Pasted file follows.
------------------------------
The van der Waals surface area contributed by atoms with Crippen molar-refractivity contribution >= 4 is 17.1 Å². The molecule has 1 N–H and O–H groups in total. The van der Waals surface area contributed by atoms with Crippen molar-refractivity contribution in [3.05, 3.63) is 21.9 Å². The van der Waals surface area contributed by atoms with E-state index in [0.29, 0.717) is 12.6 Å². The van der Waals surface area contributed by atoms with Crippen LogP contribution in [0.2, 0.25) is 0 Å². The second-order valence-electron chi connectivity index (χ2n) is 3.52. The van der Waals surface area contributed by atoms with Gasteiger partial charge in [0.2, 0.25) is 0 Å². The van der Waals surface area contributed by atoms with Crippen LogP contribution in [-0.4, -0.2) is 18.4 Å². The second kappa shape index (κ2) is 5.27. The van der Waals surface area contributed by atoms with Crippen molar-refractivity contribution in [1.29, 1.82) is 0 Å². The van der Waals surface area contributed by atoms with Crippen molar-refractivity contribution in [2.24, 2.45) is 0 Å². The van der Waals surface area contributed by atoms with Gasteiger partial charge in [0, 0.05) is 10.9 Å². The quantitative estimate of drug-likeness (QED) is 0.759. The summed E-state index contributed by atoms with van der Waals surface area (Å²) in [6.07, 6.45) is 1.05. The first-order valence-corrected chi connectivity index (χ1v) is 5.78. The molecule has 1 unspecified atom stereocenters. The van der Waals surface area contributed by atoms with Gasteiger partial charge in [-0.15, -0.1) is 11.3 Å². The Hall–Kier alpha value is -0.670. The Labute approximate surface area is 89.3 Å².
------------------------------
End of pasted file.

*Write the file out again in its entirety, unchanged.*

The van der Waals surface area contributed by atoms with Crippen molar-refractivity contribution >= 4 is 17.1 Å². The molecule has 1 N–H and O–H groups in total. The van der Waals surface area contributed by atoms with Crippen molar-refractivity contribution in [3.05, 3.63) is 21.9 Å². The van der Waals surface area contributed by atoms with E-state index in [0.29, 0.717) is 12.6 Å². The van der Waals surface area contributed by atoms with Crippen LogP contribution in [0.2, 0.25) is 0 Å². The second-order valence-electron chi connectivity index (χ2n) is 3.52. The van der Waals surface area contributed by atoms with Gasteiger partial charge in [0.2, 0.25) is 0 Å². The van der Waals surface area contributed by atoms with Crippen LogP contribution in [-0.4, -0.2) is 18.4 Å². The second kappa shape index (κ2) is 5.27. The van der Waals surface area contributed by atoms with Crippen molar-refractivity contribution in [1.29, 1.82) is 0 Å². The van der Waals surface area contributed by atoms with Crippen molar-refractivity contribution in [2.24, 2.45) is 0 Å². The van der Waals surface area contributed by atoms with Gasteiger partial charge in [0, 0.05) is 10.9 Å². The quantitative estimate of drug-likeness (QED) is 0.759. The summed E-state index contributed by atoms with van der Waals surface area (Å²) in [6.07, 6.45) is 1.05. The first-order valence-corrected chi connectivity index (χ1v) is 5.78. The molecule has 1 unspecified atom stereocenters. The van der Waals surface area contributed by atoms with Gasteiger partial charge in [-0.15, -0.1) is 11.3 Å². The Hall–Kier alpha value is -0.670. The Labute approximate surface area is 89.3 Å².